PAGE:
“Catherine and I wish to inspire these students of design through an immersive experience. We are delighted to be planning for the next scholarship competition with ICFA open now and receiving entries through May 31, 2019.

Last question – how would you like to be remembered?

Frinier: “As an authentic, relevant, and memorable person who played an integral and passionate role in creating innovative and experiential design while investing in the future by supporting design students.”

Frinier Designs Result In Milestone Events for Casual Brands

Designs from Richard Frinier have often proven to be milestone events for the brands he represents, opening up new frontiers not only for those brands, but also for the casual industry as a whole.

For example, it was under Frinier’s leadership that Brown Jordan developed woven resin weaving over powder-coated aluminum frames, fueling a new furniture category.

Other innovations from Brown Jordan have included neoclassic wrought-aluminum furniture styles that changed how outdoor furniture was previously perceived, going against deeply entrenched trends. Under Richard’s leadership, the company also experimented with material categories, including marine-grade stainless steel, colorful and translucent medical-grade tubing, and parabolic elastomeric textiles.

Paradigm shifting creations from the fertile mind of Richard Frinier over the past four decades include:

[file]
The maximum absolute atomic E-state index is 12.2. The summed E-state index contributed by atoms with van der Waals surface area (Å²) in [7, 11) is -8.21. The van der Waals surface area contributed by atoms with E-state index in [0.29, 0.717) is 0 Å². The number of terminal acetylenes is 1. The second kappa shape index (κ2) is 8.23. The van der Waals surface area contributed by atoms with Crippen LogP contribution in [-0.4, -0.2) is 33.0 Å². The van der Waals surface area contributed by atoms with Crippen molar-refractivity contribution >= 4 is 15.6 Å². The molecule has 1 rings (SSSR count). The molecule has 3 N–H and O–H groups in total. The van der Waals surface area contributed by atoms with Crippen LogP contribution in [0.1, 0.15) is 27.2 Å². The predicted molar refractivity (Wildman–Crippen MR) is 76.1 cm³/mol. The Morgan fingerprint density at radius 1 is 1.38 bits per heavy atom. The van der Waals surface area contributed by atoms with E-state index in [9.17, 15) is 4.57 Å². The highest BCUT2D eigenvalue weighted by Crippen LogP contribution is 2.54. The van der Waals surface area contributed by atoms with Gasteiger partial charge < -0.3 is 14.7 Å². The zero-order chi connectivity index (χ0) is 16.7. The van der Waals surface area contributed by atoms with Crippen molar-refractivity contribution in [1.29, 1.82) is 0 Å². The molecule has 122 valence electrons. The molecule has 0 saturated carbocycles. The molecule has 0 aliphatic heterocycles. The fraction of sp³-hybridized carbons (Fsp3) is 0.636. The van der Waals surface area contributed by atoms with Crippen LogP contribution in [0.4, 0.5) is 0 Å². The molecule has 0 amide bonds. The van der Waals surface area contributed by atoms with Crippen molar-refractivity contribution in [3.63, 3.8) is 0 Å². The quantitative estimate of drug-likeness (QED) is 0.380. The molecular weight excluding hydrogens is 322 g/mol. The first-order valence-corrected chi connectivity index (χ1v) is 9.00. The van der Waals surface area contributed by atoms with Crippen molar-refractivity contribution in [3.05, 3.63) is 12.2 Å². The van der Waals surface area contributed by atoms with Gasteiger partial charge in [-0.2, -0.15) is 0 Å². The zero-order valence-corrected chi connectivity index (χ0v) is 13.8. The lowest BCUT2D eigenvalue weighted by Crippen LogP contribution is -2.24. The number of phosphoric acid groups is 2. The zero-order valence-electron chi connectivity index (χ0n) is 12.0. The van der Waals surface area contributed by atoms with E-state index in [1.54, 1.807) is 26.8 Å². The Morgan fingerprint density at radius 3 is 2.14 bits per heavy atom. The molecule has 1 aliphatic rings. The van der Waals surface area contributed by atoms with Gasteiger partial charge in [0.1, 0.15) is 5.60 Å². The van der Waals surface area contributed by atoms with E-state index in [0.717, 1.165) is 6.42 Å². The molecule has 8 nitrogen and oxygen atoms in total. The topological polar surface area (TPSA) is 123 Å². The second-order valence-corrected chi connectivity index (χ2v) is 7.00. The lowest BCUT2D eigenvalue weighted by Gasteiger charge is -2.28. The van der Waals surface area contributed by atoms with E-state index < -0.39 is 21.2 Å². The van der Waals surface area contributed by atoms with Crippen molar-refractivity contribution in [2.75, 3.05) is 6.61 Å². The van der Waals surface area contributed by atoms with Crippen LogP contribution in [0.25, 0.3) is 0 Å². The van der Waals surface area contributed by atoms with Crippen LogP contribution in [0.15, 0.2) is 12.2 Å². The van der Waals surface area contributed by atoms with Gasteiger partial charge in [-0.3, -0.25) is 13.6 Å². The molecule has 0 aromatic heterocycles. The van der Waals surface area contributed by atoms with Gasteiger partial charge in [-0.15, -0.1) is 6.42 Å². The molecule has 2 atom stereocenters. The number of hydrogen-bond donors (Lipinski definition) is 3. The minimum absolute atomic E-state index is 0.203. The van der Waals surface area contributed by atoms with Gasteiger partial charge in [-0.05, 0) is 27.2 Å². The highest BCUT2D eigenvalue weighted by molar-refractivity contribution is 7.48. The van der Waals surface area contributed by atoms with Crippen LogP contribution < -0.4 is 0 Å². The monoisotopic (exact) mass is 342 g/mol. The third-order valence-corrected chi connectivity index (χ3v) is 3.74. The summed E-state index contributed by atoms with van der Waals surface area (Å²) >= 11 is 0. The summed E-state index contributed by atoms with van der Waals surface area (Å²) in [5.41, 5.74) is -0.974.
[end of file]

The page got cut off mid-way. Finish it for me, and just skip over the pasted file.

Brown Jordan

Richard’s first outdoor furniture design that is still in production 36 years later.


Brown Jordan
Venetian and Florentine

Led the industry with styling trend away from contemporary to classic.


Brown Jordan
Mission Teak


Brown Jordan

A pioneer in woven furnishings weaving resin fiber over aluminum frames.


Brown Jordan

Expanded Brown Jordan brand beyond casual with interior beds and bed tables.


Brown Jordan

Shifting to a modern silhouette upholstered with translucent tubing.


Brown Jordan
Nxt and Vu

Futuristic styling with frames of marine-grade stainless steel and faux leathers.


Brown Jordan

Adapted a material used in contract office seating to casual furnishings.



Fantasy piece that revolutionized daybed design with undulated surfaces and romantic sky canopy; voted the most emulated and Best Design Over the Past 30 Years by Robb Report Luxury magazine.

Century Furniture

Blurred the lines between outdoor and indoor furniture with its interior styling and marine-grade finishes applied to teak frames.

Sunbrella Fabrics
by Richard Frinier

Collaboration with Sunbrella on more than 1,000 fabric designs since 2002 highlighted by innovative and award-winning designs elevating the perception of performance fabrics specified for interiors as well as exteriors.

Century Furniture
Andalusia Royal Canopy Lounge

Launched the new Century Outdoor furniture division with an award-winning collection that represents a luxury resort in a chair.